Leather: If you’re an old school golfer, you might be interested in leather golf grips which will surely give your clubs a classic look. Leather grips are durable and will perform exceptionally well in poor conditions because they are overly tacky. These grips will be a little more pricey.
Picking Your Grip Style
Like most other aspects of the golf grip, your choice of materials will depend heavily on preference. Preference combined with the climate of the areas that you play golf should be the determining factors in your choice of grip.
For example, if you play in Florida where they have hot temperatures and lots of rainy days, you might want to consider cord grip in order to minimize club slipping. On the other hand, if you play in a dry climate, a rubber grip might be the better choice for you.
Before you choose your new grips, think about the conditions that you play in most frequently and base your decision on those factors.
Putter Grip Styles
When it comes to putter grips, there are even more options to choose from than there are with all other grips. Since you aren’t making a full swing with a putter, there is a lot more room for experimenting by changing the size and shape of the grip.
Unlike a round iron grip, most putter grips have a flattened topside to make it easier to control the face of the putter. Additionally, putter grips tend to be considerably larger than a standard golf club grip. The size of the players hands is much less of a factor than preference when choosing a putter grip.
Over the past decade, overly large golf grips have become popular because many find them to be easier to control than a smaller grip. Companies like SuperStroke, make large putter grips that perform at a high level and last for a long time.
Another popular style putter grip is the pistol grip. This grip is larger at the top than the bottom and features a slight curve on the spine of the grip to fit easily in your hand. Because of this comfortable fit, this style has been a go to of many players, including Tiger Woods.
Similar to a pistol grip, more popular recently is the tapered grip. This grip is larger at the top than the bottom but doesn’t have the pistol grip curve.
Most putter grips are made of rubber which is suitable for putting because you don’t have the worry of having the grip slip out of your hands like you do with a full swing.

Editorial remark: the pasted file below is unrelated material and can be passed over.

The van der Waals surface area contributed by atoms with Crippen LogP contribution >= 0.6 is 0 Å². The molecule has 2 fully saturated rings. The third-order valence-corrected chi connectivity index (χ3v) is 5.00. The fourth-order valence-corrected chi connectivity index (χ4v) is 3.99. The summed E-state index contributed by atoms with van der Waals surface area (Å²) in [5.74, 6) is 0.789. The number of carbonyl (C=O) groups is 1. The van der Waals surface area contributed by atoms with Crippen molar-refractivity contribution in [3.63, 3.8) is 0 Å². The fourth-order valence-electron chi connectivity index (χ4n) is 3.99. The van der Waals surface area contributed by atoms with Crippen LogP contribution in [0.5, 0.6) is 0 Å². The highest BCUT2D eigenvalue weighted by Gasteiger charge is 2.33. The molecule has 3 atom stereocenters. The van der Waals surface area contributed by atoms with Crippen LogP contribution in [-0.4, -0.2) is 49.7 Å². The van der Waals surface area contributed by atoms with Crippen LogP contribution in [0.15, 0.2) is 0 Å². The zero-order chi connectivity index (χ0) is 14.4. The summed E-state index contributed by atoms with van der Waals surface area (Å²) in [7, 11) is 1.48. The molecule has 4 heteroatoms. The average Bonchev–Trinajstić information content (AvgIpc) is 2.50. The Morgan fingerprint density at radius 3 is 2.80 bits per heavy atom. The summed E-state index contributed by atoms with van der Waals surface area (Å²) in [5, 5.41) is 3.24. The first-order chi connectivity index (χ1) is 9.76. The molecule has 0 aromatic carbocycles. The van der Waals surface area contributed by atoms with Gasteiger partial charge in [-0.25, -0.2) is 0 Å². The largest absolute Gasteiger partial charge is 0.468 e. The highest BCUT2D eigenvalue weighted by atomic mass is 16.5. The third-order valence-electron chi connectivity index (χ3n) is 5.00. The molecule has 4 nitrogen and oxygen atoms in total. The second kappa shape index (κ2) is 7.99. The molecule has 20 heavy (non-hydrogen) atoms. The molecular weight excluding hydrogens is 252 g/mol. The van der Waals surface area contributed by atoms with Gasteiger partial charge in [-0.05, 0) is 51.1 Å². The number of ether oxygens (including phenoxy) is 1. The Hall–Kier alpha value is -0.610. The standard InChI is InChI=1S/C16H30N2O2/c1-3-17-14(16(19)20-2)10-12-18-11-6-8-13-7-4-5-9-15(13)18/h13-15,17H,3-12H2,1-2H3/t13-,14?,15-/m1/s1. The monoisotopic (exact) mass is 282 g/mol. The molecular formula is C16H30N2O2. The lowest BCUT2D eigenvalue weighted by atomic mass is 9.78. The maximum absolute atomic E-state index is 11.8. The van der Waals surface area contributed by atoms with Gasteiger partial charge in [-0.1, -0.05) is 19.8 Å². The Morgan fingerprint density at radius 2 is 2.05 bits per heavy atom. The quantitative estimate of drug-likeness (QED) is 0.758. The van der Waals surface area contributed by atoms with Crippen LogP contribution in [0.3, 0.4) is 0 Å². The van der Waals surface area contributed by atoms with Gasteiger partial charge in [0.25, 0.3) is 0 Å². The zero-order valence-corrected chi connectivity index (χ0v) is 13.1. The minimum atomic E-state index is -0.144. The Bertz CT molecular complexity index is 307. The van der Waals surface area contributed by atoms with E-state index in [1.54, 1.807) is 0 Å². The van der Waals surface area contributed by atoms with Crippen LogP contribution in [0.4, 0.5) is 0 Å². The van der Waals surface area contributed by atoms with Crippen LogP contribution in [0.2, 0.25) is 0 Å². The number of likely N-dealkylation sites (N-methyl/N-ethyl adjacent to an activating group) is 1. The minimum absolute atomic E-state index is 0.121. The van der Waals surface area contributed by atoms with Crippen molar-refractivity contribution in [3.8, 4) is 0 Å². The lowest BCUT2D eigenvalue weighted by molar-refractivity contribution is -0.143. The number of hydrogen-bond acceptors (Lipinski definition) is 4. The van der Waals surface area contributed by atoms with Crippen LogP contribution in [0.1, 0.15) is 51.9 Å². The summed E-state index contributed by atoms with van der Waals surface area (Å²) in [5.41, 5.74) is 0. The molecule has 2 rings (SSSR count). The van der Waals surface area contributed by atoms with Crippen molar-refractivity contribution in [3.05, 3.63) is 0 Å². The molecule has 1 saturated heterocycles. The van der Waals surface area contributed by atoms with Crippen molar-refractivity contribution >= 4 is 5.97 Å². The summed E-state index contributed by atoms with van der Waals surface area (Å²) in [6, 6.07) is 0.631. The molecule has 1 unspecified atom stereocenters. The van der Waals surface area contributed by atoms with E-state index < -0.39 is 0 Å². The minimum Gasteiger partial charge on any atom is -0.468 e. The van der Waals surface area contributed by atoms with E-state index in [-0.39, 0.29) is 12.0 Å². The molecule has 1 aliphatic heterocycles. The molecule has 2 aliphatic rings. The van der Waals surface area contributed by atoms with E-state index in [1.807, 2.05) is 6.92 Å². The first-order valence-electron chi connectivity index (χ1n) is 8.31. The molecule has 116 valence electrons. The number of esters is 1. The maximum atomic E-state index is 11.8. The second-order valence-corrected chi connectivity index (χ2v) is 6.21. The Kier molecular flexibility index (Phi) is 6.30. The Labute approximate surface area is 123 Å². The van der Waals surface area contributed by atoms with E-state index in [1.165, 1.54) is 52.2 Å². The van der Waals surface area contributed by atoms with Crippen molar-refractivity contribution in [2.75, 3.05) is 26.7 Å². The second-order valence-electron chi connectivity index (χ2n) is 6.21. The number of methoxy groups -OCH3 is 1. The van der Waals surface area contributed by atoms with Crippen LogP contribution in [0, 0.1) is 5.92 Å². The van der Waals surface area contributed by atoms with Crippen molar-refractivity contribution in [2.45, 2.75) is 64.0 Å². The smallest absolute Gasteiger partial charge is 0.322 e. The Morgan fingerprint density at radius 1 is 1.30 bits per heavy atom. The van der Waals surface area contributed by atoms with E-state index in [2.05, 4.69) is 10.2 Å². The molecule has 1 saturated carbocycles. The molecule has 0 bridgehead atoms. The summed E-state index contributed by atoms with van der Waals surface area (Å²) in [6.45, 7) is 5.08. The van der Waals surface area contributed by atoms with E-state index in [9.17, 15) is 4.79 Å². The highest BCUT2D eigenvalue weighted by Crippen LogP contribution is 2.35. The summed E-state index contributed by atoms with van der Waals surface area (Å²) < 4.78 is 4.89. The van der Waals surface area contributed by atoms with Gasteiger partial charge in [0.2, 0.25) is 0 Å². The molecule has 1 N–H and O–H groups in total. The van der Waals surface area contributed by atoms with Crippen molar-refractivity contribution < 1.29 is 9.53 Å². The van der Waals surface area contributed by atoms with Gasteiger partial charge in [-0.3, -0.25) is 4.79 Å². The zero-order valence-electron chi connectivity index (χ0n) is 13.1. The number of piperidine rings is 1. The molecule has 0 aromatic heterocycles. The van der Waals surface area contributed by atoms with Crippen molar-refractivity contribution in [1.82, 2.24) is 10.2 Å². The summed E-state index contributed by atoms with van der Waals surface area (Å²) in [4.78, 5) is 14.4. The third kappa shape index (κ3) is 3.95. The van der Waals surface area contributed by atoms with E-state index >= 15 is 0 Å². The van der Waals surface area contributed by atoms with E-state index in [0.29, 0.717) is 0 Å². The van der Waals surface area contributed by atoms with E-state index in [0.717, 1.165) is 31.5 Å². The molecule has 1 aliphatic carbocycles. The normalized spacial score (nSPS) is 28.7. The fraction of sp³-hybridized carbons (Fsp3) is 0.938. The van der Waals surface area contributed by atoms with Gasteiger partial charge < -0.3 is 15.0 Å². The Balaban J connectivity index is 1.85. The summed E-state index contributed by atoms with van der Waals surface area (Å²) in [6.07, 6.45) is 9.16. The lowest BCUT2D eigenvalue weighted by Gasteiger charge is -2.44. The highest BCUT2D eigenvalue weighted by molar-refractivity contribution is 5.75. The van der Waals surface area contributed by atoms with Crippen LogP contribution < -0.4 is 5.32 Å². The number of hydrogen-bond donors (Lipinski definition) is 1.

Regripping Golf Clubs
Once you’ve found the best grips to replace your old ones, you will need golf grip tape, mineral spirits solution, a small knife, and something to hold the golf club in place. (Most commonly a vice)
The first step is to carefully cut your old grips with a small knife, starting at the end of the grip closest to the head of the golf club. (Be careful not to cut into graphite shafts) Once you’ve made an incision through the old grip, peel the grip off.
This will leave you with a layer of old golf grip tape which will then need to be scraped off.
Now that the old grip and tape is gone, you’re left with just the metal or graphite shaft. Place your club firmly in a vice to keep it in place. Take a strip of your golf grip tape equalling just less than the size of your golf grips and place the tape running down the shaft. Wrap the tape all the way around.
Next, you will use the mineral spirits solution by putting it inside of the golf grip and shaking it to evenly coat the inside of the entire grip. (keep the hole on each end covered with your fingers) After the grip is coated, also coat the tape.
Quickly after the mineral spirits solution is applied, push the grip on in one motion. It’s important to get the grip on and lined up quickly before the solution dries. Finally, let the grip sit for 12-24 hours and get out there and play golf!
What happens if golf grip is too big?
When a golf grip is too big, you will have a difficult time properly engaging your wrists which can cause them to tighten up. This prevents you from having a loose, fluid swing. This can also make it more difficult to square the clubface at impact.
What happens if golf grip is too small?
Opposite of the issues that occur with overly large grips, grips that are too small for your hands can cause your wrists to become overactive and can make your hands work too much. This makes it more likely for you to close the clubface too early.
Does golf club grip size matter?
Yes, as the only point of contact between you and your club, golf grip size is crucial to comfort and performance in the golf swing.
Can I regrip my own golf clubs?
Yes, you can regrip them on your own. With a few tools and materials, you can regrip your golf clubs at home with only a few minutes of work per club.
Should all your golf club grips be the same size?
Consistency between clubs is important but they don’t all need to be the same size. For example, a player may find that having midsize grips on their irons helps them while standard sized grips are a better fit for their wedges.
There is a lot to know about golf grips and even more options to choose from. By following the tips above, you should have an idea of which grip might be the best fit for you but at the end of the day, the determining factor will be your preferences.
As you play more golf and are exposed to different varieties of golf grips, try as many of them as you can so that you can determine for yourself which one is the most comfortable for you and which grip performs the best in your specific region of the world.
The offseason is the best time to begin thinking about your golf grips and start making the changes that will lead you to success in the upcoming season. A new set of grips might just be the thing you need to take your game to the next level!